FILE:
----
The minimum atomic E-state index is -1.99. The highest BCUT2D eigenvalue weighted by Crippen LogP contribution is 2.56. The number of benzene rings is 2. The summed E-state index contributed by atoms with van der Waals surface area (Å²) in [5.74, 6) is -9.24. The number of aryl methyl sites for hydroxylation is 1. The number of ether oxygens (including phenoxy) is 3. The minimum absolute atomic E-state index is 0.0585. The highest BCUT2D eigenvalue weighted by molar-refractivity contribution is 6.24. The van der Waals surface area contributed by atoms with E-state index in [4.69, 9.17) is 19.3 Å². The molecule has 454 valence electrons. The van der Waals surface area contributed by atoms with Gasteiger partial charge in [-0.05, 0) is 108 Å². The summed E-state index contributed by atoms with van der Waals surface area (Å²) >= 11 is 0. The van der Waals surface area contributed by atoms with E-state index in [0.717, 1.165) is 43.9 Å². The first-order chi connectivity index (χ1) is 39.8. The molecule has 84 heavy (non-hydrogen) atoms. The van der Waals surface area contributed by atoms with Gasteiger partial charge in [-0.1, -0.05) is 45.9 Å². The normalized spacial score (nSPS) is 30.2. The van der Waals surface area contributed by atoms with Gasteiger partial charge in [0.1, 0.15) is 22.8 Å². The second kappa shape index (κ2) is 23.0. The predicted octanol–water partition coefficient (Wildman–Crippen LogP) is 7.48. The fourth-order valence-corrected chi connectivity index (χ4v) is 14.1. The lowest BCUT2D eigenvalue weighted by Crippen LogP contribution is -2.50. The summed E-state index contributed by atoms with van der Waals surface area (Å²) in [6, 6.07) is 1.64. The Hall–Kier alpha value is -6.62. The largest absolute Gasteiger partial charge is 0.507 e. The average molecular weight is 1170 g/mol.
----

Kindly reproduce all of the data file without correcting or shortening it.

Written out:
The minimum atomic E-state index is -1.99. The highest BCUT2D eigenvalue weighted by Crippen LogP contribution is 2.56. The number of benzene rings is 2. The summed E-state index contributed by atoms with van der Waals surface area (Å²) in [5.74, 6) is -9.24. The number of aryl methyl sites for hydroxylation is 1. The number of ether oxygens (including phenoxy) is 3. The minimum absolute atomic E-state index is 0.0585. The highest BCUT2D eigenvalue weighted by molar-refractivity contribution is 6.24. The van der Waals surface area contributed by atoms with E-state index in [4.69, 9.17) is 19.3 Å². The molecule has 454 valence electrons. The van der Waals surface area contributed by atoms with Gasteiger partial charge in [-0.05, 0) is 108 Å². The summed E-state index contributed by atoms with van der Waals surface area (Å²) >= 11 is 0. The van der Waals surface area contributed by atoms with E-state index in [0.717, 1.165) is 43.9 Å². The first-order chi connectivity index (χ1) is 39.8. The molecule has 84 heavy (non-hydrogen) atoms. The van der Waals surface area contributed by atoms with Gasteiger partial charge in [-0.1, -0.05) is 45.9 Å². The normalized spacial score (nSPS) is 30.2. The van der Waals surface area contributed by atoms with Gasteiger partial charge in [0.1, 0.15) is 22.8 Å². The second kappa shape index (κ2) is 23.0. The predicted octanol–water partition coefficient (Wildman–Crippen LogP) is 7.48. The fourth-order valence-corrected chi connectivity index (χ4v) is 14.1. The lowest BCUT2D eigenvalue weighted by Crippen LogP contribution is -2.50. The summed E-state index contributed by atoms with van der Waals surface area (Å²) in [6, 6.07) is 1.64. The Hall–Kier alpha value is -6.62. The largest absolute Gasteiger partial charge is 0.507 e. The average molecular weight is 1170 g/mol.